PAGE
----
Why Does Demon Slayer Have Two Season 3

Why Does Demon Slayer Have Two Season 3s?

Depending on what streaming service you use to watch Demon Slayer, a season could be different.

Fans of Demon Slayer: Kimetsu no Yaiba who have Netflix can now watch season 3, but hold on! If you have a Crunchyroll account, you’ve probably already seen the “Entertainment District Arc,” which Netflix is calling season 3 but is actually the second half of season 2, and moved on to the “Swordsmith Village Arc,” which is not yet available on Netflix.

What?

Please let us explain. Before we talk about how different cultures affect when and where anime seasons start and end, it’s important to know that one arc doesn’t always mean one season.

An arc is like a mini-story inside the main story. Arcs are a big part of how the story develops and how the different parts work together.

Some arcs may be too short to be their own season, so a season may sometimes have more than one arc. Then there are storylines that are so long that they need to be broken up into two or more seasons.

There are no hard and fast rules about which story arcs go on which seasons.

However, the story arcs in American comics tend to be different from those in Japanese comics in a number of ways that affect how the anime series will look on screen.

Many American comic books are still put out one at a time. Depending on the story, there are a few exceptions, but in Japan, manga (which literally means “comics”) chapters are generally published in magazines like Shonen Jump.

This lets people read up on more than one manga story without having to buy different issues. Later, the chapters may be put together in a book called a tankbon, and a series may have more than one tankbon.

Arcs are not the same as the way parts and collections of comics are published in the U.S. or Japan.

Popular American comics from giants like Marvel and DC have been going on for years and often decades, with many different writers and plots.

Why Does Demon Slayer Have Two Season 3

What if, for example, a character’s time as a bad guy doesn’t do as well as expected?

With this kind of system, it can go in a totally different direction when new artists and writers take over. This is why most arcs in these kinds of comics can stand on their own and don’t need much or any background to make sense.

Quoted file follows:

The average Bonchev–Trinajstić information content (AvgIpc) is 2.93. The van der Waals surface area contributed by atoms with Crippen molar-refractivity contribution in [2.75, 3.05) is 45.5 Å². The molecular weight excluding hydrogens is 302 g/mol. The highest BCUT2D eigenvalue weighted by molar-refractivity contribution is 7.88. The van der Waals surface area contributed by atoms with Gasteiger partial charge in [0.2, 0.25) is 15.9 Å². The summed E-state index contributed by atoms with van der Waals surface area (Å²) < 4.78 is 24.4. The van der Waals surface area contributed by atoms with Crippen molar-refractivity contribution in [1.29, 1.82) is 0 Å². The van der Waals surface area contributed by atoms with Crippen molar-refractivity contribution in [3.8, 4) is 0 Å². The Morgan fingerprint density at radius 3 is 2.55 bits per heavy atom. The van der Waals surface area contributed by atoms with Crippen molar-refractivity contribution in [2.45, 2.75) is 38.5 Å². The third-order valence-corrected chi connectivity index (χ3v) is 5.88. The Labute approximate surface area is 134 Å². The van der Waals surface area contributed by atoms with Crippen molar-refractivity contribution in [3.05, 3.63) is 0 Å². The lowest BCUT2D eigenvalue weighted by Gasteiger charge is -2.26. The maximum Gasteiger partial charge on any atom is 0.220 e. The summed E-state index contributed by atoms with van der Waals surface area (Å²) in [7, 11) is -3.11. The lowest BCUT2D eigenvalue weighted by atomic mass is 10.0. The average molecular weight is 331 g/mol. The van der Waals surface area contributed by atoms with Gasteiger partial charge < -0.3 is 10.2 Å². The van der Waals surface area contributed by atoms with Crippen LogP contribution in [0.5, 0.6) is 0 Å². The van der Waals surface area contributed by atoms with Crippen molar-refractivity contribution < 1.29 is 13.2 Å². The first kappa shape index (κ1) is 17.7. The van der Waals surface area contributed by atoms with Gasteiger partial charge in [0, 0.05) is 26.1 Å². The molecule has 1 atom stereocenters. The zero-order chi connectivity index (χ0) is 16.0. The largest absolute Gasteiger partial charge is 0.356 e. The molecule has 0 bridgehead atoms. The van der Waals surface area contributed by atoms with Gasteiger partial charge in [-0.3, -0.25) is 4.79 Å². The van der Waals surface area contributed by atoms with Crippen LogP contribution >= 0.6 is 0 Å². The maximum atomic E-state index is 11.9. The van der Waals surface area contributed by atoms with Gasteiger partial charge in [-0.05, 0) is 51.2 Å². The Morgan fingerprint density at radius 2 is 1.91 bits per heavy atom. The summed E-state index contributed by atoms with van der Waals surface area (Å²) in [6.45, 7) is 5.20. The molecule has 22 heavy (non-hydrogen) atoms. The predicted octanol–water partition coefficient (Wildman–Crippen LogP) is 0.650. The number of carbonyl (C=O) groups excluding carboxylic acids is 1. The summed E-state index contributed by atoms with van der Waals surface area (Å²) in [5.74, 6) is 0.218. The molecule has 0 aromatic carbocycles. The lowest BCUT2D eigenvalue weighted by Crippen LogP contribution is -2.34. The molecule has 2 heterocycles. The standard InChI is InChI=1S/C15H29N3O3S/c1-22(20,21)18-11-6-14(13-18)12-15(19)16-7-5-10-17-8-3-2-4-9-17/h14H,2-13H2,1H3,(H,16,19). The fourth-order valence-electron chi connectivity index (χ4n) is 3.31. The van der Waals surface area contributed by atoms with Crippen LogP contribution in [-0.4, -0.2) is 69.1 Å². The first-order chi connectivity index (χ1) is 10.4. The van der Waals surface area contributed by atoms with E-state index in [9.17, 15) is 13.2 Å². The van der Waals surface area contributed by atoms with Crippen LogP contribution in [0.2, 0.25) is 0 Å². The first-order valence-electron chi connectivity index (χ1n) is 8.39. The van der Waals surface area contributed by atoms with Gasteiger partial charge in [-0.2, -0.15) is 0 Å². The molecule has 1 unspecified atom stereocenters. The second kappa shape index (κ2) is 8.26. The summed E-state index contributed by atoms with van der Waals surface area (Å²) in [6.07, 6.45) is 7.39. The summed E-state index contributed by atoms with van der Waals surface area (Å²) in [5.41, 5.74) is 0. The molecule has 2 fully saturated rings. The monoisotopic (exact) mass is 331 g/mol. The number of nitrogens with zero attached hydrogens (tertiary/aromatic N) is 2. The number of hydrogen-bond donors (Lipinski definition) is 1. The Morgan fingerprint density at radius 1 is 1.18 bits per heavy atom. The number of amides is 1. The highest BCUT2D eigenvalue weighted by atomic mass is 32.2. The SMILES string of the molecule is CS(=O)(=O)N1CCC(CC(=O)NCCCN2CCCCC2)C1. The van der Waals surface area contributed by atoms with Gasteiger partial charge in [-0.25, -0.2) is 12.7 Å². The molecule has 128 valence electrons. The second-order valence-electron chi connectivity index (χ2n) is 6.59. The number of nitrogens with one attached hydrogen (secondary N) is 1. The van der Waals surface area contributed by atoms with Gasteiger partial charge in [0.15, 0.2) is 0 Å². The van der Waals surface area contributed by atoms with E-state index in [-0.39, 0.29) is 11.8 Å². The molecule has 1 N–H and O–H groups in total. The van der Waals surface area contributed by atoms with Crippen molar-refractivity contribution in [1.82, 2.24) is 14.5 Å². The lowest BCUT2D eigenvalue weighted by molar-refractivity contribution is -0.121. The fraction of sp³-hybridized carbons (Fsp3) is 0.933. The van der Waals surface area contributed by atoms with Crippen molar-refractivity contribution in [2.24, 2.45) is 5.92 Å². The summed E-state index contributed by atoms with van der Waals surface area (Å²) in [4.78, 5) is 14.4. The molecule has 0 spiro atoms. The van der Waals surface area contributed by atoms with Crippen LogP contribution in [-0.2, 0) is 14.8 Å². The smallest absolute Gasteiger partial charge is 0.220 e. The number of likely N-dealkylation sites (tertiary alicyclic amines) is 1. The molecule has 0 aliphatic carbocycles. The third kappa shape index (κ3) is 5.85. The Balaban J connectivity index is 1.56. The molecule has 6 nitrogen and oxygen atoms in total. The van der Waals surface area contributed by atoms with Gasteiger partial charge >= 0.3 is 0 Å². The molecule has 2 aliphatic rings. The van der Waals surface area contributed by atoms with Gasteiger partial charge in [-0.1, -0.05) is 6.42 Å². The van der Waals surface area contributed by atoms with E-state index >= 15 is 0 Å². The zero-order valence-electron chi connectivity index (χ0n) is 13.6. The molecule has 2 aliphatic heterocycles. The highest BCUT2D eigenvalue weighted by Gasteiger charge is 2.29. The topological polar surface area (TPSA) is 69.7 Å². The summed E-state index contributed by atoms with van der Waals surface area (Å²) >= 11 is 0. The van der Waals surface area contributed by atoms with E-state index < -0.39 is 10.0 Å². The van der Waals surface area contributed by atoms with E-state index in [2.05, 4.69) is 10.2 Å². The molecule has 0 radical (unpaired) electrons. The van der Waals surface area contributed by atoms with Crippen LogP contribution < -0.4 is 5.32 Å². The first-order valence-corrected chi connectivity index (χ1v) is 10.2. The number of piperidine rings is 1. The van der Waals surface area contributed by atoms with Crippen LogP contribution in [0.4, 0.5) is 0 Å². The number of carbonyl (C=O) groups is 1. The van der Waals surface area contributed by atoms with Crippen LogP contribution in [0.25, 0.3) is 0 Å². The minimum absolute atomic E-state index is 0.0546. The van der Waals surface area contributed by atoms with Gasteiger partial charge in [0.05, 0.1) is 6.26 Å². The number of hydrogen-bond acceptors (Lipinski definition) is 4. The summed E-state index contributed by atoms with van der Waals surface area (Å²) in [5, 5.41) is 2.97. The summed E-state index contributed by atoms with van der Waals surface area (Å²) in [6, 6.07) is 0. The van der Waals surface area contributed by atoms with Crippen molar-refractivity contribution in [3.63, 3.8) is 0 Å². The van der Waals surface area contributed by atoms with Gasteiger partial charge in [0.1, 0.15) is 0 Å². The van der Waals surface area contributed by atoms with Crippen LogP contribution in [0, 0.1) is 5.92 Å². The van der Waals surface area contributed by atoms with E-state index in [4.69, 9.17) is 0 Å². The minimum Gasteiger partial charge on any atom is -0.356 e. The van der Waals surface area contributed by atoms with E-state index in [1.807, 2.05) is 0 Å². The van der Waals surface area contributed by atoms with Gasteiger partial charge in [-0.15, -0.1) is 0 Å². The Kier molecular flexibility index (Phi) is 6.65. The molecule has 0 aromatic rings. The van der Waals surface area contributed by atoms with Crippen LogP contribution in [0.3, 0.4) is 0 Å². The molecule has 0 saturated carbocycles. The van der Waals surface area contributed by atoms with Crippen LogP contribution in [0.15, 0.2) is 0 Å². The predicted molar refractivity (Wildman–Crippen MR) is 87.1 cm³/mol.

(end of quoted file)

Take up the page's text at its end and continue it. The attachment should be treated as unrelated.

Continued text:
Most comics are written and drawn by the same person. The mangaka needs to be able to end the story at any time, in case the editor decides to do so.

This is why even long books like Bleach and JoJo’s Bizarre Adventure have a clear beginning, middle, and end. This is also true of the anime.

Now, let’s talk about why Crunchyroll seems to be ahead of Netflix when it comes to Demon Slayer. When an episode of anime airs in Japan, it follows the plot and ending of the manga. This also means that there are no repeats.

This is done so that people will watch every week to see if Tanjiro finally kills that Upper Moon monster. More viewers means more money from ads, so there can’t be a break in the story between shows.

In this way, American TV gives people more freedom, since repeats are shown on TV and online services often let people watch whole seasons at once.

Notice that Netflix puts out whole seasons of Demon Slayer while Crunchyroll puts out one episode at a time.

Netflix is able to put out full seasons of this anime because it puts out a season after it has already played in Japan.

The Swordsmith Village arc has already started on Crunchyroll, so the timing is the same as in Japan.

The English dub isn’t out yet, but some fans like me like to watch anime in Japanese with English subtitles so we can learn more than “sugoi.”

Another Netflix anime, Vinland Saga, is on the same timeline as Japan, so a new episode comes out every week.

Even the English version of Vinland Saga hasn’t come out yet, so now is a great time to learn Japanese from a group of Vikings. But I’m getting off track.

The Swordsmith Village arc is not on Netflix yet because it is still being shown in Japan.

So, it makes more sense to call season 3 the story arc about the Entertainment District, which was released in full to keep the rest of the show consistent.

Crunchyroll uses the same seasons as Japan, so the Swordsmith Village arc is the third season.

Confusing?

Yes.

Was it worth the wait?

Absolutely.